Friday 21 August 2020

Birding in Fife

East Sands, St. Andrews

Possibly the only positive to come out of COVID-19 is that working from home has become completely normal, and companies like mine have invested in the technology that makes this extremely straightforward. This means I can work from almost anywhere that has an internet connection; I am no longer tied to Canary Wharf. So this week I have been working remotely from a small village in Fife and there has been no difference whatsoever - I brought a computer monitor and a keyboard up with me from London and which I intend to leave here, plugged in my laptop and worked with two screens just like I do from home. The only giveaway was a different background to my Zoom calls.

I view Fife almost as a second home county. My parents have lived here for many years, and I end up visiting quite frequently, either solo or with the family. As they get older I naturally find myself coming up more than I used to, to the point where I have what amounts to a second wardrobe up here and, now, the main components of a home office so that if needs be I can just grab my laptop and get up here extremely quickly. I've had to do so in the past, and in all likelihood I will have to do so again, such is the way of things. I will also make sure to grab my binoculars, and as I gravitate back towards pure birding rather than birding photography, my telescope, for the birds up here from the perspective of an impoverished urbanite are simply fabulous.

I have not done a great deal between kids, family and work, but I've managed a few early morning and late evening jaunts to my usual haunts as well as discovering a couple of new places. And thanks to the magic of eBird I have also discovered the joys of county listing. I only started using eBird in earnest last year and I'm gradually discovering all of the functionality that this amazing citizen science undertaking can offer. One of these is the ability for it to collate all your records into useful lists of what you have seen where, and then to match this against the totality of the underlying database to show what other people have seen. So if for example I wanted to compare my Fife list against birds seen in Fife in August this year, or indeed in August over a number of years, that is easily done, and a few seconds later it might spit out that I have not seen a Gadwall in the county which is a reasonably expected bird at this time of year. Personally I don't believe a word of it, but clearly there are some gaps in the many historical records that I painstakingly uploaded last year. The system is only as good as the people that use it, which in Fife is really not very many, and so in my quest for Gadwall (found at the second place I looked....) I also found Shoveler and Water Rail, neither of which I had seen in Fife, and neither of which had apparently been seen by any other Fife eBirders in August either. In some ways it is simpler just to ignore it and go birding with no preconceptions at all, which is largely what I ended up doing.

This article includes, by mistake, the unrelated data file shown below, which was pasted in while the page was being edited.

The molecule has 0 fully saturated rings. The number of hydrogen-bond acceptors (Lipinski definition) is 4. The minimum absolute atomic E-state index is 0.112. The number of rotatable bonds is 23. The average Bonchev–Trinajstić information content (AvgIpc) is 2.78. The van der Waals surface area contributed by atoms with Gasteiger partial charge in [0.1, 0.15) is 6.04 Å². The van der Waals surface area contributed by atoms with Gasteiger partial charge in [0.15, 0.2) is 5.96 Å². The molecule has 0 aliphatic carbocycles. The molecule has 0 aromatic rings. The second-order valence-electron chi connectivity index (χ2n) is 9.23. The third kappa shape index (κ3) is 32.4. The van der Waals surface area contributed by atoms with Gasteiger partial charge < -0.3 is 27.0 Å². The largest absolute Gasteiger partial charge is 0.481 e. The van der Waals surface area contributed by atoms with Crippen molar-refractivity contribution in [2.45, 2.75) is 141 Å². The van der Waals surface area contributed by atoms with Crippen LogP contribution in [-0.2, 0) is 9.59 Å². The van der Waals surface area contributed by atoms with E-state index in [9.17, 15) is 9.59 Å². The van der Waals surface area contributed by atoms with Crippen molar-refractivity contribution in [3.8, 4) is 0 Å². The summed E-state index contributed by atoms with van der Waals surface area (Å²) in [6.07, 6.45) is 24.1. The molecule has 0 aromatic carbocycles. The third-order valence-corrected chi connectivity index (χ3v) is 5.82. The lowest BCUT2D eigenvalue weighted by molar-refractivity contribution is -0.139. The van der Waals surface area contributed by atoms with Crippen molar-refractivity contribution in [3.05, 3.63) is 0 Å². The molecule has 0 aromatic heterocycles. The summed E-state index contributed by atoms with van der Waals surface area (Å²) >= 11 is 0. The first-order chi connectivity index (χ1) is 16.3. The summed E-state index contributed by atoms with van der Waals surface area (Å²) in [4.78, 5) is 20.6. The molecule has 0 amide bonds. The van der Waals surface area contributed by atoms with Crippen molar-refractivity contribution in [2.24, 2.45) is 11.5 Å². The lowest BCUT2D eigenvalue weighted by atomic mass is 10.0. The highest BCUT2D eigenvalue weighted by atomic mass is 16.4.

A short seawatch at Fife Ness one morning added Black Tern and Little Gull, a quick walk around a nearby nature reserve added Redpoll and Siskin, and Out Head at St Andrews had a few Whinchat, all of which I find hard to believe I have never seen in fifteen years of birding here but there you have it. What I found far more plausible is that I had never seen a Little Egret in Fife. Coming from down south where they are abundant it seems strange that this species should be so scarce up here, but I remember being really quite excited to see my first one in Perthshire three years ago. Things are clearly changing though as when I rolled up at the Eden Centre at Guardbridge there were no fewer than ten visible from the small screen that faces down the estuary! Ten! Rarity is a fleeting concept, far better was finding a Spotted Redshank sheltering amongst hundreds of its commoner cousins.

Spotted Redshank - dodgy phone-scoped shot.

And it is the waders and sea birds that I have enjoyed most whilst up here. My parents live fifteen minutes from the coast, and so almost everywhere I have been this week has had a backdrop of Oystercatcher and Curlew, Redshank and Turnstone. And not just a few individuals - hundreds. On my seawatch I gave up trying to count the Comic Terns, Gannets and Kittiwakes, the numbers of waders on the Eden estuary at low tide was incredible, and the Little Gull flock off Kinkell Ness currently measures in the hundreds. I am sure you get used to it but coming from suburbia I find this sensational and can't get enough of it. The weather has been rather so-so for most of our stay, with a fair amount of wind and rain and a haar that lasted for days, but in a way this has added to the birds' place in the landscape. An Oystercatcher against a bright blue sky and a calm sea is always nice, but an Oystercatcher against a leaden sky, calling plaintively with waves crashing behind it is even better.